Updated, 5:10 p.m.:
This afternoon, Texas Health and Human Services Commission spokeswoman Stephanie Goodman confirmed that Monday’s preliminary injunction is in effect. For now, the state cannot enforce its own rules banning the Planned Parenthood affiliates from participating in the Women’s Health Program.
“We will comply with the court’s order as the case proceeds. We also will continue to work toward a state program that provides women with access to vital family planning services and complies with the law that bans abortion providers from getting those funds,” Goodman wrote in a prepared statement.
Gov. Rick Perry’s communication staff indicated he is ready to continue fighting Planned Parenthood in court. Here’s their statement:
“Today’s developments do not change our concerted effort in coordination with Attorney General Abbott to defend the will of Texans and our state law, which prohibits taxpayer funds from supporting abortion providers and affiliates in the Women’s Health Program. We are confident in the attorney general’s appeal and will continue to pursue all available legal options in this effort.”
Meanwhile, state Rep. Jessica Farrar, D-Houston, praised the ruling.
"Among other reasons offered for the decision, the Fifth Circuit rejects the State's stance that the Women's Health Program will cease to operate immediately upon termination of federal funding, citing evidence indicating that such funding is continuing until November 2012. In the State's arguments, Attorney General Abbott continues to ignore the fact that abortion services and family planning services are separate as required by State law," Farrar wrote in an email to the media.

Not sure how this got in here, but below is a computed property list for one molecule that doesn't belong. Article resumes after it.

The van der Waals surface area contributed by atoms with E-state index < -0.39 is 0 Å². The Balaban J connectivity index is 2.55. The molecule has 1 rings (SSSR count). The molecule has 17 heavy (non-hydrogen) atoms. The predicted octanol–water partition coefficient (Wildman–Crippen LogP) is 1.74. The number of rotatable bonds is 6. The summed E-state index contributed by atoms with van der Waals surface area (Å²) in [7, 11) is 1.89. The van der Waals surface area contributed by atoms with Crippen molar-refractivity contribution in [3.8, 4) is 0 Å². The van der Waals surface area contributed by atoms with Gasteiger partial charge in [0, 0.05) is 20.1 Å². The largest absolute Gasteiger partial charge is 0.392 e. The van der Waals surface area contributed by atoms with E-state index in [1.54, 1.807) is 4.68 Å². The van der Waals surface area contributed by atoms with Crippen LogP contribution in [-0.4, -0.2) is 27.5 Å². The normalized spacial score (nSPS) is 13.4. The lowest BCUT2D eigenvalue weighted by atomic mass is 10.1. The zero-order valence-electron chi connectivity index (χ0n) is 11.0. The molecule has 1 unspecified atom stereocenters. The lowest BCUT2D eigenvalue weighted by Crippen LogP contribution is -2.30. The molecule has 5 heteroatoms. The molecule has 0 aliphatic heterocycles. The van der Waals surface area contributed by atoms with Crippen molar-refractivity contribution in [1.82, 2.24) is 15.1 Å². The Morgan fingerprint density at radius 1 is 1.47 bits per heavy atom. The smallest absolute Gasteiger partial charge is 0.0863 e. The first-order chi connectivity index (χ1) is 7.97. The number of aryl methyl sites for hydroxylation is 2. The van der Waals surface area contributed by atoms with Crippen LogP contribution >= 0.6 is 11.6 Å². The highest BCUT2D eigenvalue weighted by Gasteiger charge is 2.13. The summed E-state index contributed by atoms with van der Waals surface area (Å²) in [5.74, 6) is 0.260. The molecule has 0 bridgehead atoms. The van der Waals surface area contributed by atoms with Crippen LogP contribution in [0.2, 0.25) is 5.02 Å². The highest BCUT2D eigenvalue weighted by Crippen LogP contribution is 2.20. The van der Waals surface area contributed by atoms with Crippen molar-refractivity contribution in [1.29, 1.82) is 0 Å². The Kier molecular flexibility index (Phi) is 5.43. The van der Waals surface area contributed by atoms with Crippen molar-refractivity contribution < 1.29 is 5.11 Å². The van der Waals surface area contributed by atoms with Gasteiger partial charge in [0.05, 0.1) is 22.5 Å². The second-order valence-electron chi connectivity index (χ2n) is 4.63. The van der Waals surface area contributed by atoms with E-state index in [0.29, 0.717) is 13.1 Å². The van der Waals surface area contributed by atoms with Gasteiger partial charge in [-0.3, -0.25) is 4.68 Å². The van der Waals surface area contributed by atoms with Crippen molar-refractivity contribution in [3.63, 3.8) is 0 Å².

According to Planned Parenthood’s attorneys, the district court will require a meeting between the plaintiffs and the on May 18 to discuss a trial date. In the 5th Circuit Court of Appeals, briefs are due intermittently throughout the month, ending with arguments during the week of June 4.
The 5th Circuit Court of Appeals has reversed the emergency stay it granted to the state of Texas on Tuesday, meaning that the Texas Health and Human Services Commission may not begin excluding Planned Parenthood clinics from the Women's Health Program while a lawsuit on the matter is pending in district court.
"This case isn't about Planned Parenthood — it's about the women who rely on Planned Parenthood for cancer screenings, birth control, and well-woman exams," Planned Parenthood Federation of America President Cecile Richards said in a statement. "Planned Parenthood’s doors are open today and they'll be open tomorrow. We won't let politics interfere with the health care that nearly 3 million people a year rely on Planned Parenthood for in Texas and around the country."
In their order, the three appellate judges clarified that their ruling is temporary and does not guarantee that Planned Parenthood will remain in the program long term. However, they said they "cannot conclude, on the present state of the record, that the state has shown a great likelihood, approaching a near certainty, that the district court abused its discretion in entering the injunction."
It's been a whirlwind week for the 49 Planned Parenthood clinics that participate in the Texas program — and the patients who seek treatment from them. On Monday, a district judge in Austin granted Planned Parenthood a preliminary injunction that temporarily prohibits the state from excluding them from the Women's Health Program. (Clinics affiliated with abortion providers were to be disenrolled between May 1 and May 15.) Less than 24 hours later, Attorney General Greg Abbott successfully filed an appeal in the 5th Circuit that granted the state an emergency stay — meaning the health department could start disenrolling clinics. Now, that's on hold again.
We will update this story with further details and comment from the state.
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